HER MUSIC CLUB IS EMPOWERING WOMEN IN MUSIC
Inclusivity should be a word understood by all ears that hear it. It should be at the forefront of all conversations. Yet, in 2019, within our top leading entertainment worlds, women are still being asked to leave their spot at the table to give space to men, women’s ideas are still being monopolized and controlled by men, and women and men are still not on the same level. For too long there has been a hierarchy of outdated male power, there has been a need and a desire for a female voice- a voice that is strong, that can lay down the facts, and a perspective that reaches all levels of humanity- not just the top few who have made it into the boys club.
In 2018 the phenomenal Creative Director of Latium Entertainment Monique Chavez created Her Music Club with the help of A&R queen at Capitol Records Kate Loesch to “to elevate women in music and celebrate the strength within our community.” Along with a brigade of like-minded powerhouse women, Her Music Club came to fruition to create a safe space for young women artists to feel seen, appreciated and connected. Their objective is to create bridges between established women in power with budding new faces eager for accessible ways to move up in the business.
Her Music Club is giving the stage to women performers to share their art, and women executives to share their knowledge of the industry. These women are forging forward, and they’re bringing their own industry experiences with them. They share the positive and the detrimental. They’re open books, and they show all their cards so they can be a blueprint for how one can move within the unseen levels of power.
Her Music Club brings all walks of life, all levels of power to one open space for panels and conversations. This collective is opening access points to create a future of inclusivity. Her Music Club is here to stay and they’re here to make space for women to be seen, heard, and to know they’re not alone.
Galore had the opportunity to get to know Her Music Club in an exclusive interview below!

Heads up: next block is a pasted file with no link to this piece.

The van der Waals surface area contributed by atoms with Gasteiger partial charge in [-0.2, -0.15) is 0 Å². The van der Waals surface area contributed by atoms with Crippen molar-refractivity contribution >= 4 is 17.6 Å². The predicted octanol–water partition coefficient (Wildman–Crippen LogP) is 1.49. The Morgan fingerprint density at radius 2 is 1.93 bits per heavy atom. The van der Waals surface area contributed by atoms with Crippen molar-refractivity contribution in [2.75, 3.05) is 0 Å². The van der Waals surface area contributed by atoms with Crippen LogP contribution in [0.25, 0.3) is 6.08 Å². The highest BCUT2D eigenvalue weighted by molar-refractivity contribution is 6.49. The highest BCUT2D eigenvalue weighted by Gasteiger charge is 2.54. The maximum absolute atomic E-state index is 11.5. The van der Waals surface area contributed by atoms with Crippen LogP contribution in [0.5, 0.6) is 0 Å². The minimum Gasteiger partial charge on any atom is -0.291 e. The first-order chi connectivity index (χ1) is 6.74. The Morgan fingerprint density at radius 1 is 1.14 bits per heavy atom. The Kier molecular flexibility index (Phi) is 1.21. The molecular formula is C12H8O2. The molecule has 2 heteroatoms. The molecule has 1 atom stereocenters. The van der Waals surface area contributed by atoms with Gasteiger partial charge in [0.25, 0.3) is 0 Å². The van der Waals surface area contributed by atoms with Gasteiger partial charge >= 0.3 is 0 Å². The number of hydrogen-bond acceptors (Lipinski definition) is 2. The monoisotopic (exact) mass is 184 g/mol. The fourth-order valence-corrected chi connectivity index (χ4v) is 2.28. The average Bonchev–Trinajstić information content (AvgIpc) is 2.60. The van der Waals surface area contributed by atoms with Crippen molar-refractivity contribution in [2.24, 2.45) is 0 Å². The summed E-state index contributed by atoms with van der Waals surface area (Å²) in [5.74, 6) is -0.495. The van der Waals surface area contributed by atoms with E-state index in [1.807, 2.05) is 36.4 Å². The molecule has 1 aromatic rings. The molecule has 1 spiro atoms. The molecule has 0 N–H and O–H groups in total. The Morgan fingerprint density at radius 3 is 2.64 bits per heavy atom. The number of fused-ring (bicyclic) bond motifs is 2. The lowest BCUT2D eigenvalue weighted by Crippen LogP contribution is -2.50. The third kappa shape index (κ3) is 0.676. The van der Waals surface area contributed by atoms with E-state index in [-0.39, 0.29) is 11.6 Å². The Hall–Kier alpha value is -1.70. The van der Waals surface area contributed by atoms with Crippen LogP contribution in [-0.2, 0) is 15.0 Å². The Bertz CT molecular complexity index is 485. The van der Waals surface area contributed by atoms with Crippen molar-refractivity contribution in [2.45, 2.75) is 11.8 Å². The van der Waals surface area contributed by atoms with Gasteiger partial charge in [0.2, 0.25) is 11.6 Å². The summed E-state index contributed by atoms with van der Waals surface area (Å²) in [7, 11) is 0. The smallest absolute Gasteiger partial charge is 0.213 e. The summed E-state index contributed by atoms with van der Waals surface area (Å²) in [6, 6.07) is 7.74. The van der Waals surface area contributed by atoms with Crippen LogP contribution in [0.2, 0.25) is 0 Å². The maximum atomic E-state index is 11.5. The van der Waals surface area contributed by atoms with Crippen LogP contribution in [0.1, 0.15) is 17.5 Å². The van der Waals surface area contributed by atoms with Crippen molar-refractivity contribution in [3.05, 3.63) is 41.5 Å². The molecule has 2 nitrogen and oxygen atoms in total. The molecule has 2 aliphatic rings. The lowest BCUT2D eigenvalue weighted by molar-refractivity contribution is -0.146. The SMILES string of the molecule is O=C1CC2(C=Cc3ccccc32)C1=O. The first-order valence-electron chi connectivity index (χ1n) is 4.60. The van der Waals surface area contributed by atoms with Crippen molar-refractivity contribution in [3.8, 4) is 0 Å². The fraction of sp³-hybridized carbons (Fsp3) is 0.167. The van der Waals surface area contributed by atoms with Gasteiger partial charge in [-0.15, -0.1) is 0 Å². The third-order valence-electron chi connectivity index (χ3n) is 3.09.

Kate Loesch, Jacqueline Saturn, Monique Chavez
Describe what the music industry means to you.
Monique: The music industry is something I have wanted to be a part of since I was a little girl. I’ve always been fascinated with artist development and seeing a record go from a demo to a #1 song. I think the industry is and should always be about the music and sharing an artist’s work with the masses. It’s a beautiful thing to be a part of.
Kate: The music industry, to me, is this sort of universal bubble that people from all walks of life can come together and share one thing in common: the love of music
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What does it mean to be a woman in the music industry?
Monique: I used to look at being a woman in the industry as a weakness, but now, especially after creating Her Music Club, I think it’s a strength. We have all started to band together and really raise each other up. If one of my girls has a huge victory, you better believe I’m reposting and telling everyone about it. If I see one of our artists being swayed to do something uncomfortable for her…or if she is really insisting against an idea…I will be right by her side fighting with her. We all are rooting and fighting with and for each other and I’m glad we’re starting to speak up.
Kate: To be a woman in this industry means I am a warrior, a tastemaker. I feel a duty to everyone woman beside me and coming up in my path to help them so their journey isn’t as confusing or abusive as mine has been in the past. We have a duty to each other. Once women start to realize that, we are completely unstoppable.
Photographer: Alissa Noelle